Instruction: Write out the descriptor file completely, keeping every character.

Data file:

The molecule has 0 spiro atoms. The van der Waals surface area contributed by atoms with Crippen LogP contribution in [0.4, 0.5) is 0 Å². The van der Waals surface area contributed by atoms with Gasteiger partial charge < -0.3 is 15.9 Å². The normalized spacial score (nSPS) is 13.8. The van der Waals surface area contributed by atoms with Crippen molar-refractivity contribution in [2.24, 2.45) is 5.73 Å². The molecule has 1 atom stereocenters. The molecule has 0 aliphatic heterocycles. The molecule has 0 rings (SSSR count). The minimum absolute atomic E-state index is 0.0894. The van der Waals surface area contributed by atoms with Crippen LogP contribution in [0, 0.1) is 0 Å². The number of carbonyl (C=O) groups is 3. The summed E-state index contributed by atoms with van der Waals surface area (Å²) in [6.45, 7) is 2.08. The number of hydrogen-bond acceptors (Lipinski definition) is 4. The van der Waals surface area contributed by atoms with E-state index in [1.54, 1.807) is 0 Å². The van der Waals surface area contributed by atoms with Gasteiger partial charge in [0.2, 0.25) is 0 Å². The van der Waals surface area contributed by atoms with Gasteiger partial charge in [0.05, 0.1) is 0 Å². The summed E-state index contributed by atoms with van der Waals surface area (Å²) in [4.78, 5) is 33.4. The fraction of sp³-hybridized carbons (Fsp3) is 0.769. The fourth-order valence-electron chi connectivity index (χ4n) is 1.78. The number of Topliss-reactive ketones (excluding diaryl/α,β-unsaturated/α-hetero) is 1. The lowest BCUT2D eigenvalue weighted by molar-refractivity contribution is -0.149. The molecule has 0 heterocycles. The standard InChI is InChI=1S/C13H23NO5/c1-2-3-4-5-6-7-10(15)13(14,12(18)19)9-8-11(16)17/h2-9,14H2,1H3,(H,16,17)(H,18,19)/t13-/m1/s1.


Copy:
The molecule has 0 spiro atoms. The van der Waals surface area contributed by atoms with Crippen LogP contribution in [0.4, 0.5) is 0 Å². The van der Waals surface area contributed by atoms with Gasteiger partial charge < -0.3 is 15.9 Å². The normalized spacial score (nSPS) is 13.8. The van der Waals surface area contributed by atoms with Crippen molar-refractivity contribution in [2.24, 2.45) is 5.73 Å². The molecule has 1 atom stereocenters. The molecule has 0 aliphatic heterocycles. The molecule has 0 rings (SSSR count). The minimum absolute atomic E-state index is 0.0894. The van der Waals surface area contributed by atoms with Crippen LogP contribution in [0, 0.1) is 0 Å². The number of carbonyl (C=O) groups is 3. The summed E-state index contributed by atoms with van der Waals surface area (Å²) in [6.45, 7) is 2.08. The number of hydrogen-bond acceptors (Lipinski definition) is 4. The van der Waals surface area contributed by atoms with E-state index in [1.54, 1.807) is 0 Å². The van der Waals surface area contributed by atoms with Gasteiger partial charge in [0.2, 0.25) is 0 Å². The van der Waals surface area contributed by atoms with Gasteiger partial charge in [0.05, 0.1) is 0 Å². The summed E-state index contributed by atoms with van der Waals surface area (Å²) in [4.78, 5) is 33.4. The fraction of sp³-hybridized carbons (Fsp3) is 0.769. The fourth-order valence-electron chi connectivity index (χ4n) is 1.78. The number of Topliss-reactive ketones (excluding diaryl/α,β-unsaturated/α-hetero) is 1. The lowest BCUT2D eigenvalue weighted by molar-refractivity contribution is -0.149. The molecule has 0 heterocycles. The standard InChI is InChI=1S/C13H23NO5/c1-2-3-4-5-6-7-10(15)13(14,12(18)19)9-8-11(16)17/h2-9,14H2,1H3,(H,16,17)(H,18,19)/t13-/m1/s1.